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Mentoring and Self-Efficacy: Implications for the Neonatal Nurse Practitioner Workforce

Jnah, Amy J. APRN, DNP, NNP-BC; Robinson, Cheryl Broadus APRN, DNS, NNP-BC

Section Editor(s): Dowling, Donna

doi: 10.1097/ANC.0000000000000227
Original Research
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Background: Mentoring facilitates positive self-efficacy. Individuals with high self-efficacy emulate professional resiliency and possess a strong sense of optimism in their ability to adapt, overcome, and persevere in the professional arena.

Purpose: The purpose of this study was to identify characteristics that encourage mentoring relationships between neonatal nurse practitioner (NNP) students and preceptors, as well as student perceptions of mentoring relationships.

Methods: A 29-item survey composed of demographic items, the Freeman Mentoring Survey, the Self-Efficacy Scale, and the Confidence Scale, along with qualitative questions, was disseminated to NNP students enrolled in their final clinical practicum course from August to October 2014.

Results: Students who sought out their own preceptor “by choice” reported higher self-efficacy scores (P = .046) and mentoring scores (P = .047). Students who perceived their preceptor as a mentor (91%) expressed readiness to assume the role of advanced practice registered nursing after graduation. An average of 37.2 hours is required for a student to adapt to a clinical site and preceptor.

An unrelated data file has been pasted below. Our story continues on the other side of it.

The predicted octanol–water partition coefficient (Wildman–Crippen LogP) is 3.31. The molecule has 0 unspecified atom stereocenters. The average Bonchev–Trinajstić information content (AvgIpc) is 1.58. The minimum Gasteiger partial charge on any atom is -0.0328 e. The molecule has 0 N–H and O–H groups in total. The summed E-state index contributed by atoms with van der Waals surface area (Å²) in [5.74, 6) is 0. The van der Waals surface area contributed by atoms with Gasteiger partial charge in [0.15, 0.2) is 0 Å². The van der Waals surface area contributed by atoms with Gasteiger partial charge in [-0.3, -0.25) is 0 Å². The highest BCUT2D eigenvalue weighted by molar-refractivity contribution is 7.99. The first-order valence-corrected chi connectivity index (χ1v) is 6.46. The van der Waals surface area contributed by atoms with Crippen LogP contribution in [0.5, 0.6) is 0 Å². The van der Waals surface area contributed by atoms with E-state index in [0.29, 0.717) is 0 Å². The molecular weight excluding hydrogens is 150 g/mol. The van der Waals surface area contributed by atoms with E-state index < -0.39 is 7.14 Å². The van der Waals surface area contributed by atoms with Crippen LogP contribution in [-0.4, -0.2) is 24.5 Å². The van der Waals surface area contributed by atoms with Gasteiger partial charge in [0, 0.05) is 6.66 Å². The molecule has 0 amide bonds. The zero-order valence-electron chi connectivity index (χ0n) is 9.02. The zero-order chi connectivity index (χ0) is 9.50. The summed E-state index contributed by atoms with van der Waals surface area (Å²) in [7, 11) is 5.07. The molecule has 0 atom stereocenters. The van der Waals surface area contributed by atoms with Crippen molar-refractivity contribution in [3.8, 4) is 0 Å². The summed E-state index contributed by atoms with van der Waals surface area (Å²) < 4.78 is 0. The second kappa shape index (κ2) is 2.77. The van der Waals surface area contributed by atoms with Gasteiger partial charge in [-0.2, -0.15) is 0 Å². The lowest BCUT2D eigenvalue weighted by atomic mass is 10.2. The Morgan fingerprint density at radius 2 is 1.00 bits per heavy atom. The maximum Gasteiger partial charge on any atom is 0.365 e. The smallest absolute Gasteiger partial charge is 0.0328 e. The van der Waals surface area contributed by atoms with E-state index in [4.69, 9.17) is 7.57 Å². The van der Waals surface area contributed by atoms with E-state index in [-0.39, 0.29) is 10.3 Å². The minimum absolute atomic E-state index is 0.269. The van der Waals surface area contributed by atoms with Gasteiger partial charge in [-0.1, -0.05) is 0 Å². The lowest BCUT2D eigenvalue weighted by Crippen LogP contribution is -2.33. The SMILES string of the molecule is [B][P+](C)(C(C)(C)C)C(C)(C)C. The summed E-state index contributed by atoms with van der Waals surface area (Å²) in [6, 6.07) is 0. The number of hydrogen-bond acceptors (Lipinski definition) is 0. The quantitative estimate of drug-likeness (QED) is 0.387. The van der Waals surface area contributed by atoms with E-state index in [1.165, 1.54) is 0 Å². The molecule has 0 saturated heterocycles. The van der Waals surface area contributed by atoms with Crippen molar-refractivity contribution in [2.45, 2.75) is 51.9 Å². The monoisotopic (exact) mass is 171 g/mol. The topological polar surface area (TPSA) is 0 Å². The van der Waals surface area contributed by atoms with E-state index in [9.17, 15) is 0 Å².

Implications for Practice: Mentorships between preceptors and NNP students, grounded in the provisions of trust, stability, encouragement, and hope, facilitate positive self-efficacy for the student learner. All NNPs must commit to the integration of mentoring programs in the clinical setting as well as seek out teaching-coaching opportunities with NNP students to demonstrate their unwavering commitment to the NNP workforce.

Implications for Research: Further investigation of the impacts of mentoring relationships upon job satisfaction, recruitment and retention, the teaching-coaching role, and scholarship activities of actively practicing NNPs is indicated.

Neonatal Nurse Practitioner Program, East Carolina University, Greenville, North Carolina (Dr Jnah); and Neonatal Nurse Practitioner Program, University of Alabama at Birmingham (Dr Robinson).

Correspondence: Amy J. Jnah, APRN, DNP, NNP-BC, Neonatal Nurse Practitioner Program, East Carolina University, 600 Moye Blvd, Greenville, NC 27858 (jnaha@ecu.edu).

There are no conflicts of interest.

© 2015 by The National Association of Neonatal Nurses